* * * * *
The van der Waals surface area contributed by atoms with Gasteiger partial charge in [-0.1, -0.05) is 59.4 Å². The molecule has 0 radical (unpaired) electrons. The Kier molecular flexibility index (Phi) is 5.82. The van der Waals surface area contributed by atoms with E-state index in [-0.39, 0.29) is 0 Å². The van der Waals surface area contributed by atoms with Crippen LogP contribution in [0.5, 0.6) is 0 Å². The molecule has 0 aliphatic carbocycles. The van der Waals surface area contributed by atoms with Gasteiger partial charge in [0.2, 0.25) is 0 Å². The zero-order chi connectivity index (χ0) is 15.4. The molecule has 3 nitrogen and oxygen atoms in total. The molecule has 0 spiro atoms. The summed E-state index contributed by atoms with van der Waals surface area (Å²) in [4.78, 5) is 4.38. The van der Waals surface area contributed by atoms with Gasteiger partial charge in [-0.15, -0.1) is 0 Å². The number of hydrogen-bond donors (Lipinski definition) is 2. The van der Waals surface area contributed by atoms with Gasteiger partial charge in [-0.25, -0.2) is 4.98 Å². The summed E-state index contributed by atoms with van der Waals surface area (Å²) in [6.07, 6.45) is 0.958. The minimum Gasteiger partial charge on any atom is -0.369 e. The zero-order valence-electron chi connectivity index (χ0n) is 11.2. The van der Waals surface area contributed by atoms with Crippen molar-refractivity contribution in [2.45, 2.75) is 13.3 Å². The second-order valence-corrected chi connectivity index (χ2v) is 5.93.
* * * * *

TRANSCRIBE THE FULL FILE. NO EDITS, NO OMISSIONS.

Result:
The van der Waals surface area contributed by atoms with Gasteiger partial charge in [-0.1, -0.05) is 59.4 Å². The molecule has 0 radical (unpaired) electrons. The Kier molecular flexibility index (Phi) is 5.82. The van der Waals surface area contributed by atoms with E-state index in [-0.39, 0.29) is 0 Å². The van der Waals surface area contributed by atoms with Crippen LogP contribution in [0.5, 0.6) is 0 Å². The molecule has 0 aliphatic carbocycles. The van der Waals surface area contributed by atoms with Gasteiger partial charge in [0.2, 0.25) is 0 Å². The zero-order chi connectivity index (χ0) is 15.4. The molecule has 3 nitrogen and oxygen atoms in total. The molecule has 0 spiro atoms. The summed E-state index contributed by atoms with van der Waals surface area (Å²) in [4.78, 5) is 4.38. The van der Waals surface area contributed by atoms with Gasteiger partial charge in [-0.15, -0.1) is 0 Å². The number of hydrogen-bond donors (Lipinski definition) is 2. The van der Waals surface area contributed by atoms with Gasteiger partial charge in [-0.25, -0.2) is 4.98 Å². The summed E-state index contributed by atoms with van der Waals surface area (Å²) in [6.07, 6.45) is 0.958. The minimum Gasteiger partial charge on any atom is -0.369 e. The zero-order valence-electron chi connectivity index (χ0n) is 11.2. The van der Waals surface area contributed by atoms with Crippen molar-refractivity contribution in [2.45, 2.75) is 13.3 Å². The second-order valence-corrected chi connectivity index (χ2v) is 5.93.